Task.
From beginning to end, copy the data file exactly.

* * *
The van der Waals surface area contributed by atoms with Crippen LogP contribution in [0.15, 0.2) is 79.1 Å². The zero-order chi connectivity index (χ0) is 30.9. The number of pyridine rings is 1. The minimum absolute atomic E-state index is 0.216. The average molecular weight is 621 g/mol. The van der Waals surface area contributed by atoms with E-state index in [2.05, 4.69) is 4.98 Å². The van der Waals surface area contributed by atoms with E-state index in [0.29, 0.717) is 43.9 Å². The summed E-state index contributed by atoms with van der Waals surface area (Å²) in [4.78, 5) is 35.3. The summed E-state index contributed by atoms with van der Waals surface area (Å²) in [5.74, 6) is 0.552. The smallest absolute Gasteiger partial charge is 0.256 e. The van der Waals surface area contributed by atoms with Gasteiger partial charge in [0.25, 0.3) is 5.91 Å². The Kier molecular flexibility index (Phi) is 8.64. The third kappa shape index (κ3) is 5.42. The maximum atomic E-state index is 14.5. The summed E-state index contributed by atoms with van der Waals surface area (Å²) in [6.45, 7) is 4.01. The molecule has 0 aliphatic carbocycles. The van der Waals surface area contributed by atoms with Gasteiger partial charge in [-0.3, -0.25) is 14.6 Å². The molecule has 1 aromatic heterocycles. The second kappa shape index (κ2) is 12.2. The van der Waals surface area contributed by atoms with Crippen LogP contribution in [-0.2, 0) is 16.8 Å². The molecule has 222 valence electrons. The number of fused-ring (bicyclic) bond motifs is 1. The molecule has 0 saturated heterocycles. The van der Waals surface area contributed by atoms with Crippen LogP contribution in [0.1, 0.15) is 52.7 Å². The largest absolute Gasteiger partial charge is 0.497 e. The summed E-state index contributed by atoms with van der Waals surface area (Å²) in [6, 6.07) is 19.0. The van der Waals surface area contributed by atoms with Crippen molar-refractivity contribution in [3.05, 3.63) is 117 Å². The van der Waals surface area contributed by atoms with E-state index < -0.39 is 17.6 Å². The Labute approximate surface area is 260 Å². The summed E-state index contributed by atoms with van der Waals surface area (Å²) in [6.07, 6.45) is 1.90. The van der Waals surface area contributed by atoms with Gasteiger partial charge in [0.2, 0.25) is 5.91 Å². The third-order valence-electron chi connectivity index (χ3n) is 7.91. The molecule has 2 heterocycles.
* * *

The van der Waals surface area contributed by atoms with Crippen LogP contribution in [0.15, 0.2) is 79.1 Å². The zero-order chi connectivity index (χ0) is 30.9. The number of pyridine rings is 1. The minimum absolute atomic E-state index is 0.216. The average molecular weight is 621 g/mol. The van der Waals surface area contributed by atoms with E-state index in [2.05, 4.69) is 4.98 Å². The van der Waals surface area contributed by atoms with E-state index in [0.29, 0.717) is 43.9 Å². The summed E-state index contributed by atoms with van der Waals surface area (Å²) in [4.78, 5) is 35.3. The summed E-state index contributed by atoms with van der Waals surface area (Å²) in [5.74, 6) is 0.552. The smallest absolute Gasteiger partial charge is 0.256 e. The van der Waals surface area contributed by atoms with Gasteiger partial charge in [0.25, 0.3) is 5.91 Å². The Kier molecular flexibility index (Phi) is 8.64. The third kappa shape index (κ3) is 5.42. The maximum atomic E-state index is 14.5. The summed E-state index contributed by atoms with van der Waals surface area (Å²) in [6.45, 7) is 4.01. The molecule has 0 aliphatic carbocycles. The van der Waals surface area contributed by atoms with Gasteiger partial charge in [-0.3, -0.25) is 14.6 Å². The molecule has 1 aromatic heterocycles. The second kappa shape index (κ2) is 12.2. The van der Waals surface area contributed by atoms with Crippen LogP contribution in [-0.2, 0) is 16.8 Å². The molecule has 222 valence electrons. The number of fused-ring (bicyclic) bond motifs is 1. The molecule has 0 saturated heterocycles. The van der Waals surface area contributed by atoms with Crippen LogP contribution in [0.1, 0.15) is 52.7 Å². The largest absolute Gasteiger partial charge is 0.497 e. The summed E-state index contributed by atoms with van der Waals surface area (Å²) in [6, 6.07) is 19.0. The van der Waals surface area contributed by atoms with Crippen molar-refractivity contribution in [3.05, 3.63) is 117 Å². The van der Waals surface area contributed by atoms with E-state index < -0.39 is 17.6 Å². The Labute approximate surface area is 260 Å². The summed E-state index contributed by atoms with van der Waals surface area (Å²) in [6.07, 6.45) is 1.90. The van der Waals surface area contributed by atoms with Gasteiger partial charge in [0.2, 0.25) is 5.91 Å². The third-order valence-electron chi connectivity index (χ3n) is 7.91. The molecule has 2 heterocycles.